Wyden, Murkowski Bill Would Lift Restrictions on Fishermen’s Use of Capital Construction Accounts

Washington, D.C. - Recognizing changes in the commercial fishing industry and the need to create new jobs and prevent overfishing, Senators Ron Wyden (D-OR) and Lisa Murkowski (R-AK) introduced legislation today that will give America's fishermen greater flexibility in how they can use money set aside in special capital construction funds.

"The Capital Construction Fund program was created in 1976 to help modernize the American fishing industry so it could compete with highly efficient foreign fishing fleets," Wyden said. "Today, the program is a victim of its own success. The fleet is now over capitalized at a time when over fishing is a problem. It is time to let fishermen put the money stranded in these funds to better use than replacing or improving their fishing boats."

"The Capital Construction Fund program is in need of significant reform and our legislation seeks to bring the program into better alignment with the goals and objectives of American fishermen and fisheries management policy," Murkowski said. "At present, there is over $220 million in CCF accounts nation-wide. This is money that is required to be invested in fishing boats and equipment at a time when many of our fisheries are fully or over-capitalized. Our legislation would give fishermen the option to close their accounts without penalty and without being forced to further capitalize. Alaskan fishermen have been asking for a change to this program and I am pleased to co-sponsor this bill."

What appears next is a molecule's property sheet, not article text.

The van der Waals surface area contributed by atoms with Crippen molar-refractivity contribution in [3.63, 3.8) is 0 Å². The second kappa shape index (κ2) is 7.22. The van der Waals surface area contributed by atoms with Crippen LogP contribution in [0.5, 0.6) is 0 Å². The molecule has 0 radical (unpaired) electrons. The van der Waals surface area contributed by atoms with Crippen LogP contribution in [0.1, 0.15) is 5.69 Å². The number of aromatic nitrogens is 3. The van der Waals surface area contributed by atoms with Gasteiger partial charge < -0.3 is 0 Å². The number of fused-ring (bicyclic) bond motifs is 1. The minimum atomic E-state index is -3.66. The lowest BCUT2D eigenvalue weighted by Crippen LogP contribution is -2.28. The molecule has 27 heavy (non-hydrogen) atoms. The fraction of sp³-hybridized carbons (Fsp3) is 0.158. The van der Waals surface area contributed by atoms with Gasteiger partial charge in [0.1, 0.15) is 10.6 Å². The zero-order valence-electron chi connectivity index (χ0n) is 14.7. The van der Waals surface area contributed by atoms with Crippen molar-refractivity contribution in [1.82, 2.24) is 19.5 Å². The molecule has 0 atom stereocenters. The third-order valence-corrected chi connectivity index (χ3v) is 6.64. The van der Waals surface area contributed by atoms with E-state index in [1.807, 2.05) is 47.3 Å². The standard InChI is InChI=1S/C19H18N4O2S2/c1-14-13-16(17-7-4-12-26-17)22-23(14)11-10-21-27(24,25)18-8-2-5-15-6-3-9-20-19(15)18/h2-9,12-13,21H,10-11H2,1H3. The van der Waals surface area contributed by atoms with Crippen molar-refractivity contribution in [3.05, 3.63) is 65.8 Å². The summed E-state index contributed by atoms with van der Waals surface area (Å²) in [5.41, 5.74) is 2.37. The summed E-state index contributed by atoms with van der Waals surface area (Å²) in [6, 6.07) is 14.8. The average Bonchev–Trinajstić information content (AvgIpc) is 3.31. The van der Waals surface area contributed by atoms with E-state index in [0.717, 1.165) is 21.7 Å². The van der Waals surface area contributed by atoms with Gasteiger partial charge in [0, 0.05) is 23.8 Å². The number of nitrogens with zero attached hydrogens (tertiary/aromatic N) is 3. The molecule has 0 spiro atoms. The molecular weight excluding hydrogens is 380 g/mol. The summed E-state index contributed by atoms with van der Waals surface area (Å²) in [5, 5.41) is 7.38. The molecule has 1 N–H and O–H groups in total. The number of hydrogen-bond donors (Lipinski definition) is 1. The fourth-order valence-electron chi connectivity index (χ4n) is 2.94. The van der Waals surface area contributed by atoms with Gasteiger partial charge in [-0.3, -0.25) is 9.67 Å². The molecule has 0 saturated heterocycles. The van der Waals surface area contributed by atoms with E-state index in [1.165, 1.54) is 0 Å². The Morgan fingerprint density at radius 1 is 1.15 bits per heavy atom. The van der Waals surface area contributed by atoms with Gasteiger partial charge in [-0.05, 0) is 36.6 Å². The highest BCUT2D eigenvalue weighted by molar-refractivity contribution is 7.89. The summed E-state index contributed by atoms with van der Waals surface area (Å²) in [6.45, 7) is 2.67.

Nationally, there are an estimated 3,600 CCF accounts containing roughly $220 million. Accounts in the Pacific Northwest (Oregon, Washington, Alaska) are on average larger than accounts in other parts of the country.

Initially, the CCF Program was established as a way to help U.S. fishermen accumulate the funds necessary to develop a modern fleet by allowing them to deposit a portion of their fishing-related earnings into a savings account on a tax-deferred basis. Money withdrawn from the accounts was tax free as long as it was invested in new or rebuilt fishing vessels.

Today, with too many fishing boats, the fleet has become overcapitalized and fishery managers concerned about potential overfishing have begun to reduce the amount of fish that can be caught. As a result, the U.S. commercial fishing fleet now has more harvesting capacity than the US fishery resource can sustainably support. The money that remains on deposit in CCF accounts represents a potential for further overcapitalization at a time when less capitalization is needed.

The Wyden-Murkowski bill will enable those with money in a capital construction account to make a one-time withdrawal without requiring them to re-invest it in the fishing industry. Instead, they will be required to pay the taxes due, but not interest or other penalties. The resulting money would have virtually no restrictions and could then be used for such things as setting up a retirement account, starting a new business or finding other ways to support families and create jobs.

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